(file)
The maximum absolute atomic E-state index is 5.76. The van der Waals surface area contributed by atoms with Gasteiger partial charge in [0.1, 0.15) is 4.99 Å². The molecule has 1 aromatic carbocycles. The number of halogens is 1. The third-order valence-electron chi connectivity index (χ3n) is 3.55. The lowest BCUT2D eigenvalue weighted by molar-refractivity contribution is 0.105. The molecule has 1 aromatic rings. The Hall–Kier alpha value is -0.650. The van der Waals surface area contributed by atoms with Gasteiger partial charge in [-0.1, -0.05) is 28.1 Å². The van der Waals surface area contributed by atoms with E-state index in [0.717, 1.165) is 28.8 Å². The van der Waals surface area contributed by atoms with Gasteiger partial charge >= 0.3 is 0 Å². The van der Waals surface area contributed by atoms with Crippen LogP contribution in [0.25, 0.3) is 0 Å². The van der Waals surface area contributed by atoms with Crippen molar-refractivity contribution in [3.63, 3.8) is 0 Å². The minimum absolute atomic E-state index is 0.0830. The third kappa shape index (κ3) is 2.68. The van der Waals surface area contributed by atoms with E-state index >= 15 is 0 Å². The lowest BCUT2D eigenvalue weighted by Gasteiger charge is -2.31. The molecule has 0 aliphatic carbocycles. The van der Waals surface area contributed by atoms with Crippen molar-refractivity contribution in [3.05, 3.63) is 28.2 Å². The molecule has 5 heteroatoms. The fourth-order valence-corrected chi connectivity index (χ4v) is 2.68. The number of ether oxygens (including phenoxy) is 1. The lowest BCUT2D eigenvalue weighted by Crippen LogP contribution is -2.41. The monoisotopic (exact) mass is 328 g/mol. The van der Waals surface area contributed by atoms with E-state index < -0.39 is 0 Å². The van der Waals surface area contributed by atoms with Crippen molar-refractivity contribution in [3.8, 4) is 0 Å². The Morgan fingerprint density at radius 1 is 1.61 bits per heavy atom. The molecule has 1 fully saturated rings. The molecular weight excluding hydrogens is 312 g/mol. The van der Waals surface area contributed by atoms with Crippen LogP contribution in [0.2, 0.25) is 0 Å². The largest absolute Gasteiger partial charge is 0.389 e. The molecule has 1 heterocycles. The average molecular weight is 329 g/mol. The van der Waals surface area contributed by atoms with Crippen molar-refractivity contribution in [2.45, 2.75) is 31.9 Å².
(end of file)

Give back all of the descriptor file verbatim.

The maximum absolute atomic E-state index is 5.76. The van der Waals surface area contributed by atoms with Gasteiger partial charge in [0.1, 0.15) is 4.99 Å². The molecule has 1 aromatic carbocycles. The number of halogens is 1. The third-order valence-electron chi connectivity index (χ3n) is 3.55. The lowest BCUT2D eigenvalue weighted by molar-refractivity contribution is 0.105. The molecule has 1 aromatic rings. The Hall–Kier alpha value is -0.650. The van der Waals surface area contributed by atoms with Gasteiger partial charge in [-0.1, -0.05) is 28.1 Å². The van der Waals surface area contributed by atoms with E-state index in [0.717, 1.165) is 28.8 Å². The van der Waals surface area contributed by atoms with Gasteiger partial charge >= 0.3 is 0 Å². The van der Waals surface area contributed by atoms with Crippen LogP contribution in [0.25, 0.3) is 0 Å². The van der Waals surface area contributed by atoms with Crippen molar-refractivity contribution in [3.63, 3.8) is 0 Å². The minimum absolute atomic E-state index is 0.0830. The third kappa shape index (κ3) is 2.68. The van der Waals surface area contributed by atoms with E-state index >= 15 is 0 Å². The lowest BCUT2D eigenvalue weighted by Gasteiger charge is -2.31. The molecule has 0 aliphatic carbocycles. The van der Waals surface area contributed by atoms with Crippen molar-refractivity contribution in [3.05, 3.63) is 28.2 Å². The molecule has 5 heteroatoms. The fourth-order valence-corrected chi connectivity index (χ4v) is 2.68. The number of ether oxygens (including phenoxy) is 1. The lowest BCUT2D eigenvalue weighted by Crippen LogP contribution is -2.41. The monoisotopic (exact) mass is 328 g/mol. The van der Waals surface area contributed by atoms with E-state index < -0.39 is 0 Å². The van der Waals surface area contributed by atoms with Crippen molar-refractivity contribution in [3.8, 4) is 0 Å². The Morgan fingerprint density at radius 1 is 1.61 bits per heavy atom. The molecule has 1 fully saturated rings. The molecular weight excluding hydrogens is 312 g/mol. The van der Waals surface area contributed by atoms with Crippen LogP contribution in [0.2, 0.25) is 0 Å². The largest absolute Gasteiger partial charge is 0.389 e. The molecule has 1 heterocycles. The average molecular weight is 329 g/mol. The van der Waals surface area contributed by atoms with Crippen molar-refractivity contribution in [2.45, 2.75) is 31.9 Å².